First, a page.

But first, as a devout Christian, he must get the approval of the local priest; it would, after all, be out of wedlock.

If this all sounds far too dry or depressing, I need to reassure you right from the onset: ‘The Sessions’ is neither, and anything but. Peppered with intelligent humour and told from a life-affirming perspective, it even avoids the trappings of the usual “inspirational” stories, casting its light on Mark not as a hero, but as a human being first and foremost.

I was particularly taken with the story and, particularly, the way that it was told. I relished each line, and simply loved Mark’s perspective on every moment of his life, even the most mundane. All the elements that could have seemed clichéd or déjà vu (it’s hardly the first film of its kind) was given a slightly different spin – just enough that it made everything feel relatively fresh.

But, most of all, I fell in love with the characters – or the people, really, should the interpretations hold true.

  • John Hawkes incarnates Mark O’Brien. I know nothing of Hawkes, nor do I know anything about O’Brien or how someone stricken as he was would be like, but I found Hawkes wholly convincing. What is especially notable is that he performs the whole film with only his head, and yet manages to make Mark more expressive than some actors can with their whole bodies. With his facial expressions and his voice alone, he actually makes us see, feel and understand a complete human being. He channeled O’Brien’s sense of humour, his confidence, his hopes, his dreams, his insecurities, his disappointments, made him three-dimensional and almost larger than life. We have no doubt that Mark is someone special and captivating.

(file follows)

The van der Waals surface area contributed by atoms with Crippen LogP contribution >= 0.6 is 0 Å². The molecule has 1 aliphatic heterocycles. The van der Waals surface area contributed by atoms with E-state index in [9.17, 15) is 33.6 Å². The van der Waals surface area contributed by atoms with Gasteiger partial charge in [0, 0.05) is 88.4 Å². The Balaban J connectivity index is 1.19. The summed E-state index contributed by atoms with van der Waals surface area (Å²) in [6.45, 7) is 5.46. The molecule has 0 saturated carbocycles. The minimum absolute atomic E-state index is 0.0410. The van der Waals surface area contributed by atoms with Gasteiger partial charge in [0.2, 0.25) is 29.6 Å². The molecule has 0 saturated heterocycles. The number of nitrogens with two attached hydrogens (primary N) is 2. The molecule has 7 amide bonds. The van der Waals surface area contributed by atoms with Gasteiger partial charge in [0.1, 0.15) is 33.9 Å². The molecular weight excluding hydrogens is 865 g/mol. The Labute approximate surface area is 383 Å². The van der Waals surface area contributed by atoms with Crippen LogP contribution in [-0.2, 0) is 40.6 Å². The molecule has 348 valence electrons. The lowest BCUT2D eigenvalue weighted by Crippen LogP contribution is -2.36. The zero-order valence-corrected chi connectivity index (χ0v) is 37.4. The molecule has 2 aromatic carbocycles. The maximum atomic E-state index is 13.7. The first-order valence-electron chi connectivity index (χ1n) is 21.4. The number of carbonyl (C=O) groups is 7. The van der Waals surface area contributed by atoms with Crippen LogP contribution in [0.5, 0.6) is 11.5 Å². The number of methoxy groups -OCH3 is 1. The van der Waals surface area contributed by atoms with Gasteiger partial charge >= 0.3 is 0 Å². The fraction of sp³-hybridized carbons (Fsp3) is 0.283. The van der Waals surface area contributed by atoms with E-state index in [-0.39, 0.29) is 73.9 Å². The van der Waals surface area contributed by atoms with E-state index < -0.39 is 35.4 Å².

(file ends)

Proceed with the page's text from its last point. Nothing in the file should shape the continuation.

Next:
• Helen Hunt gives life to Cheryl Cohen-Greene, Mark’s sex surrogate. I’ve always liked Hunt. There’s an awareness there that most Hollywood actresses simply don’t have and can’t emulate. She’s smart without being booky, funny without being quirky, and beautiful without being artificial (or, at least she was, until this unfortunate eye-lift). Anyway, she gives Cheryl such self-assuredness, empathy and patience that you can’t help but love the character. It’s funny, because the way she is with Mark is slightly different from the way she is at home; she’s a professional and she leaves no doubt to her ability and her trustworthiness. Hunt is brilliant here. There is no hesitation in her performance and she takes on every moment fully. I also have to commend her for baring herself not just emotionally, but also physically; at nearly 50, not everyone would be so bold.